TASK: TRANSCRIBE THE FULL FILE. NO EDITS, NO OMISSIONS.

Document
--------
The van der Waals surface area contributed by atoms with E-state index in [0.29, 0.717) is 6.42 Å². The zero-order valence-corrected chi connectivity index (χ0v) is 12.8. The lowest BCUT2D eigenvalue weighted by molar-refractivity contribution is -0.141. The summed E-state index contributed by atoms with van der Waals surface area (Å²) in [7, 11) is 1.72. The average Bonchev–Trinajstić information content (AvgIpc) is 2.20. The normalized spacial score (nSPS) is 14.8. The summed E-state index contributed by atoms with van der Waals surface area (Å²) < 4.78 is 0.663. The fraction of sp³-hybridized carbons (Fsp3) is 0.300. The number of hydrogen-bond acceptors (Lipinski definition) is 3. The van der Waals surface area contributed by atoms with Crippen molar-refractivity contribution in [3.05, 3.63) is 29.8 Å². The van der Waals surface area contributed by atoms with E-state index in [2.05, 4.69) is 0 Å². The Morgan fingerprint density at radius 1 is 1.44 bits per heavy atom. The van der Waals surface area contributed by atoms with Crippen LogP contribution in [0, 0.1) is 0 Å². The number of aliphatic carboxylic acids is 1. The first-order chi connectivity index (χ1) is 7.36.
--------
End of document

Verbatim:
The van der Waals surface area contributed by atoms with E-state index in [0.29, 0.717) is 6.42 Å². The zero-order valence-corrected chi connectivity index (χ0v) is 12.8. The lowest BCUT2D eigenvalue weighted by molar-refractivity contribution is -0.141. The summed E-state index contributed by atoms with van der Waals surface area (Å²) in [7, 11) is 1.72. The average Bonchev–Trinajstić information content (AvgIpc) is 2.20. The normalized spacial score (nSPS) is 14.8. The summed E-state index contributed by atoms with van der Waals surface area (Å²) < 4.78 is 0.663. The fraction of sp³-hybridized carbons (Fsp3) is 0.300. The number of hydrogen-bond acceptors (Lipinski definition) is 3. The van der Waals surface area contributed by atoms with Crippen molar-refractivity contribution in [3.05, 3.63) is 29.8 Å². The van der Waals surface area contributed by atoms with E-state index in [2.05, 4.69) is 0 Å². The Morgan fingerprint density at radius 1 is 1.44 bits per heavy atom. The van der Waals surface area contributed by atoms with Crippen LogP contribution in [0, 0.1) is 0 Å². The number of aliphatic carboxylic acids is 1. The first-order chi connectivity index (χ1) is 7.36.